Micronutrients: What are their Healing Powers?
Health experts are now convinced that this is because of the nutrient-deficient and calorie-rich US diet, not to mention crazy lifestyle, stress and lack of sleep.
And given the way US healthcare is structured, prevention by practicing a healthy diet and lifestyle is very unlikely. In fact, even most health caregivers receive very little nutritional training in medical school.
There is no doubt that solving this health crisis is going to take a lot of discipline and a complete dietary about-turn.
According to nutritionists, the root cause of chronic diseases is simple: lack of enough fresh fruits and vegetables in the diet. The typical American diet couldn’t be further removed from this ideal. On average, Americans eat 60% processed foods and 30% animal products, leaving only 10% for raw, unprocessed fruits and veggies.
While most people understand something about macronutrients, they know very little about the undervalued, but much more important micronutrients - the 14 essential vitamins, 16 essential minerals, and thousands of phytochemicals.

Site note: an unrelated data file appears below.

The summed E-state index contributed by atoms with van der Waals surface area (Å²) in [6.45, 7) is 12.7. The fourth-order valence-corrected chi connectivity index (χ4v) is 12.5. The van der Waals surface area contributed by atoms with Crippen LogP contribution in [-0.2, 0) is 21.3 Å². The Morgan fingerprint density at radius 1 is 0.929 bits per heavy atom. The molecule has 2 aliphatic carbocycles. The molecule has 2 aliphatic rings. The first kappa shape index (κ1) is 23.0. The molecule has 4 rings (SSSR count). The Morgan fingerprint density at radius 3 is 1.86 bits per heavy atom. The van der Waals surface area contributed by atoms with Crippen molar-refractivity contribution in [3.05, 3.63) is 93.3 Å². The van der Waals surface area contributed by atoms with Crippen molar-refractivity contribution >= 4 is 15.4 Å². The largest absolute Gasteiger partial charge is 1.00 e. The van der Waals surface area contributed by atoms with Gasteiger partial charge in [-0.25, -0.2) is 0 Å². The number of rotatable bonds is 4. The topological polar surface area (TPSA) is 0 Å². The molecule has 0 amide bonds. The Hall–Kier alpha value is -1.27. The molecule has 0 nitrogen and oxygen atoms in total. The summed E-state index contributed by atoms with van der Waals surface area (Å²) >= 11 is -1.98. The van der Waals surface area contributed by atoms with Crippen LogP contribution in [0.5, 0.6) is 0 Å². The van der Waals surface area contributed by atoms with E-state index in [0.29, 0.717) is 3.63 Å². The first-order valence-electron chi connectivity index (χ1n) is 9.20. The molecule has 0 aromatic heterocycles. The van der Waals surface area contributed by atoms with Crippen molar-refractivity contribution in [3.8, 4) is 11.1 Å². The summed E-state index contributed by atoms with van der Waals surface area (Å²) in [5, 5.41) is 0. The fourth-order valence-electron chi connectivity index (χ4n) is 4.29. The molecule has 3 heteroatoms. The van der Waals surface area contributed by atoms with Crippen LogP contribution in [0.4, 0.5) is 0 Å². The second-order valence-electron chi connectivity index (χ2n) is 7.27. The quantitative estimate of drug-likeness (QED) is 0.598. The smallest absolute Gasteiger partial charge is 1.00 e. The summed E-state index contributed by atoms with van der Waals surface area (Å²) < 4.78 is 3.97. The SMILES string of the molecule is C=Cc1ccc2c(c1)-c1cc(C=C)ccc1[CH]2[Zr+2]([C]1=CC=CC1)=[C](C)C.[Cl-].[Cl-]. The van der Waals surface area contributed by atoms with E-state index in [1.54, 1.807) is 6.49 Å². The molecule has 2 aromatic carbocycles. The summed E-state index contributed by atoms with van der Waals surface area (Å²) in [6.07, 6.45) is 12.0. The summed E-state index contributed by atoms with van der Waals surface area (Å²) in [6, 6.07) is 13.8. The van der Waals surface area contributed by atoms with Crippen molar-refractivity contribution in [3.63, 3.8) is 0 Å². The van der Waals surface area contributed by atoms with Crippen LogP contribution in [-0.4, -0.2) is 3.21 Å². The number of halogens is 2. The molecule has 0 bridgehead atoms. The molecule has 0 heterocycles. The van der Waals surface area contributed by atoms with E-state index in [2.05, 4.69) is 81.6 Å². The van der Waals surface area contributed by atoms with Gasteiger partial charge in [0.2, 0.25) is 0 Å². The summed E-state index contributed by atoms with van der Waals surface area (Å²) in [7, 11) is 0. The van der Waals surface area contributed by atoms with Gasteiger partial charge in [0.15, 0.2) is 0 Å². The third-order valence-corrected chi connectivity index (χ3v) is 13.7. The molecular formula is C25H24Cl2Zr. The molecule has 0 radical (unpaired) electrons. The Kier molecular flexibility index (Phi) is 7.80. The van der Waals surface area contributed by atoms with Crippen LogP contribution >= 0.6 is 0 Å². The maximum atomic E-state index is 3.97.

These micronutrients do not contain calories and our body needs them only in tiny amounts, but their role in maintaining health cannot be overestimated.
What’s more, some health experts now believe that the major micronutrient in food is not vitamins or minerals, but phytochemicals. In fact they believe micronutrients are literally a fountain of youth that function to improve human health and longevity.
There are literally tens of thousands of phytochemicals in natural, whole, vegetable-based foods. Micronutrients are essential in helping to protect us from disease - and if we are already sick, they help in recovery.
Every tomato, head of cabbage, piece of lettuce, cucumber, bean or sprout has hundreds - even thousands - of nutrients critically important for health.
And while supplementing with micronutrients can be helpful, the makeup of nutrients in unprocessed fruits and vegetables is so complex that it can’t be replicated synthetically - and why would you need to, when they are already so plentiful in naturally occurring green vegetables and fruits?
The standard American diet provides a meager 4% of phytochemical-rich fruits and vegetables - not to mention that processing removes delicate phytochemicals found in raw produce, while animal products don’t have them at all.
So if you’re concerned about taking care of your health or prone to falling ill, you may want to consider adding more raw and lightly cooked fresh veggies - along with fresh fruits - to your daily diet.